Measure the Dow against anything but dollars, if you dare.

March 27, 2008 | By | 1 Reply More

Check out the charts in this article by Mike Maloney.  His conclusion? 

 I think at this point I have proven my point beyond a shadow of a doubt… I think I’ve presented an air tight case… and I think it’s time to pronounce it “case closed”… the general equities markets (a.k.a. stock markets) are crashing, and have been since 1999-2001, depending on how you measure it. Even though the Dow is going up in price, if everything else is going up in price faster than the Dow, then the Dow is crashing in relative terms. In fact, I can’t think of anything you can measure the Dow with that doesn’t show it crashing… except of course, dollars.

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About the Author ()

Erich Vieth is an attorney focusing on consumer law litigation and appellate practice. He is also a working musician and a writer, having founded Dangerous Intersection in 2006. Erich lives in the Shaw Neighborhood of St. Louis, Missouri, where he lives half-time with his two extraordinary daughters.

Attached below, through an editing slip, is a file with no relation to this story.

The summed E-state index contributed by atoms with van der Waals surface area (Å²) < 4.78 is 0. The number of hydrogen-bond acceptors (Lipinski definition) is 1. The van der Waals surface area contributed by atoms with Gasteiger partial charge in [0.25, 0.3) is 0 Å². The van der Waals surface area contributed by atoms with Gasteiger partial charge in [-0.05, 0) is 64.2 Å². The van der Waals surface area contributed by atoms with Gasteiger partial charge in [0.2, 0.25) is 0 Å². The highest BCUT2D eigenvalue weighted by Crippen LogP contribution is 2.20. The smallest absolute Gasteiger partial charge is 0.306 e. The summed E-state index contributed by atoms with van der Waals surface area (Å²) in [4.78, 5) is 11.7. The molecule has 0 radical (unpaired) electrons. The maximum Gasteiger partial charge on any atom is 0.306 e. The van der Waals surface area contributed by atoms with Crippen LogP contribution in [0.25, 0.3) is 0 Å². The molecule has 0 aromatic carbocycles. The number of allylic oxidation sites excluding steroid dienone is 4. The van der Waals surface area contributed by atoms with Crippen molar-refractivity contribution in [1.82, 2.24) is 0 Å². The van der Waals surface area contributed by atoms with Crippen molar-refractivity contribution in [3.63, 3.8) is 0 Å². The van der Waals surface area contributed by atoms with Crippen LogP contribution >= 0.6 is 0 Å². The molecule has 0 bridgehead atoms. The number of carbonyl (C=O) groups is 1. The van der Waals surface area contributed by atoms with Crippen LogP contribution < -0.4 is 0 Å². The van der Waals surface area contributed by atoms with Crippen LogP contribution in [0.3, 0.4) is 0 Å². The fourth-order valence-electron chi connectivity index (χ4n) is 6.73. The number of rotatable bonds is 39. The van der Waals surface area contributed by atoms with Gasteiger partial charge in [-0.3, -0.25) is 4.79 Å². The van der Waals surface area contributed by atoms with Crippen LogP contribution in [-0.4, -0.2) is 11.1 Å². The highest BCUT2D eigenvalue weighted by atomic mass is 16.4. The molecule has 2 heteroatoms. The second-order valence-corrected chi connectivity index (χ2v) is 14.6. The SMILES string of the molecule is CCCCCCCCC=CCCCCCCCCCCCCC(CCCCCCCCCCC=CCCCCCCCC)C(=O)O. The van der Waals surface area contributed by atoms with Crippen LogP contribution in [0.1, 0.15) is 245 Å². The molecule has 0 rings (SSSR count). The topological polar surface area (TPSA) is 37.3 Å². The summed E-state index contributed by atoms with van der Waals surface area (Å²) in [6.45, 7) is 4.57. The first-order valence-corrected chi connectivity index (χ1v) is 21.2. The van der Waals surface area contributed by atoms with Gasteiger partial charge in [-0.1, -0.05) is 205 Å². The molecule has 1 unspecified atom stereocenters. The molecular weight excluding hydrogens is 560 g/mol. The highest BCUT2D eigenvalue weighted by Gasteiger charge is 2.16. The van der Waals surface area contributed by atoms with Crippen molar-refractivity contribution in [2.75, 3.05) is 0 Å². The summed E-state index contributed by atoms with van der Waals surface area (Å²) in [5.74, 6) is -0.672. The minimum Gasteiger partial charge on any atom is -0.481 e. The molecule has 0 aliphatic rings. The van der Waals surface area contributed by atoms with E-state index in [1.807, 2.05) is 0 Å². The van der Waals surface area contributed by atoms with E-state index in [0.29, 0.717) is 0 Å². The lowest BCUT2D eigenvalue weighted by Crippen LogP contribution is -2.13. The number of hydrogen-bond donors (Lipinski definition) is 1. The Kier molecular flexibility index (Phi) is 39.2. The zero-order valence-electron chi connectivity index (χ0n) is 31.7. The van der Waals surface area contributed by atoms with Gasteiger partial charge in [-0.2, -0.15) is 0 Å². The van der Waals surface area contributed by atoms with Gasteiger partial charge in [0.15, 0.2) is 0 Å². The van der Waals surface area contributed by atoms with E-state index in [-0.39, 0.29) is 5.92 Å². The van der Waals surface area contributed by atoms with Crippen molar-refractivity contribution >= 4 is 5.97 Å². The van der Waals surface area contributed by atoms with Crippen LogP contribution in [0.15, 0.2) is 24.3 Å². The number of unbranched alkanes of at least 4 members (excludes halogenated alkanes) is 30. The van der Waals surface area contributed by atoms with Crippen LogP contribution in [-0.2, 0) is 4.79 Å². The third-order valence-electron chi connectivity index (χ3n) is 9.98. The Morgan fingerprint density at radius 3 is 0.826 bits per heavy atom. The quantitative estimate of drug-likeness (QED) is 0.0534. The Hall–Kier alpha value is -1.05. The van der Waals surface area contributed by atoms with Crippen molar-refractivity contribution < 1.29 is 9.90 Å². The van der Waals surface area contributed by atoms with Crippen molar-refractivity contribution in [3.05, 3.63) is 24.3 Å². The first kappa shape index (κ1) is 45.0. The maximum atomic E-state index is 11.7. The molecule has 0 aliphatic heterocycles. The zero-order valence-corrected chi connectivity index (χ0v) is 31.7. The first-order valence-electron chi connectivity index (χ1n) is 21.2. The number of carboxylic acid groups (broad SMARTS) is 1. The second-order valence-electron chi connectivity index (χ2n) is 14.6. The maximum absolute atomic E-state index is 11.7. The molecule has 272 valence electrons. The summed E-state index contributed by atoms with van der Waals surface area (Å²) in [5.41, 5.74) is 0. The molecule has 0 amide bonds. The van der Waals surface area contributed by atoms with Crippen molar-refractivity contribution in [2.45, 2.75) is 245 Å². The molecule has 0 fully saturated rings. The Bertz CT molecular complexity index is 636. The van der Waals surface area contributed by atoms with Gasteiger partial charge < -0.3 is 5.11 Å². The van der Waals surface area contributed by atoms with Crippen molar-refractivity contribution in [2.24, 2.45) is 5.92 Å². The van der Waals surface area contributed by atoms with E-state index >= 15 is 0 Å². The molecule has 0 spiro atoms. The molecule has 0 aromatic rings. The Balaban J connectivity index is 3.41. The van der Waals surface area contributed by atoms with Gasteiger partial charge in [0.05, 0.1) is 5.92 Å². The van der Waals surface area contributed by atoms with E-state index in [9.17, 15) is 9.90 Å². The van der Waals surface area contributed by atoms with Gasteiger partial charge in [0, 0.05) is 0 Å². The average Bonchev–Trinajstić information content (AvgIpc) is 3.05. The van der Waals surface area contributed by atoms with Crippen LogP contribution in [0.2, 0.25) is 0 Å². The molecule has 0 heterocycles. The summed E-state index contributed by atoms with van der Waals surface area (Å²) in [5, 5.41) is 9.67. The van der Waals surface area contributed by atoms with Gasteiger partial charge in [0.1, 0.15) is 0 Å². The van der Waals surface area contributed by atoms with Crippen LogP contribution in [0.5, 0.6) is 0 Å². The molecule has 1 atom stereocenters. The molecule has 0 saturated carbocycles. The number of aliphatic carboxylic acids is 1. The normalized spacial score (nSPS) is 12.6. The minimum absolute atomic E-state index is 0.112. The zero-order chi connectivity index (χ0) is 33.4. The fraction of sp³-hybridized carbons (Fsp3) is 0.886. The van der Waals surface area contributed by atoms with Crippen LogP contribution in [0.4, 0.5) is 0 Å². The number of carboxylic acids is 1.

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  1. grumpypilgrim says:

    Maloney's article needs to be taken with a bit of a grain of salt. He picked the Dow's peak, in the midst of the Y2k bubble, as his baseline, but the Y2k bubble was a highly inflated period that does not represent the general behavior of the index. Accordingly, his conclusions are quite a bit more hysterical than is really true. That said, the U.S. economy is currently seeing its worst performance in a generation, and won't likely get better anytime soon. Certainly not until Bush is out of office and the long-term catastrophes he has unleashed have been fixed.

    Also, the Dow is only one index, and one that probably does not reflect the investment portfolio of most investors. A balanced portfolio would include, for example, equities from outside the U.S., and many of those — in particular, emerging markets in Asia & Latin America — have seen spectacular increases in recent years…increases that offset the U.S. performance.

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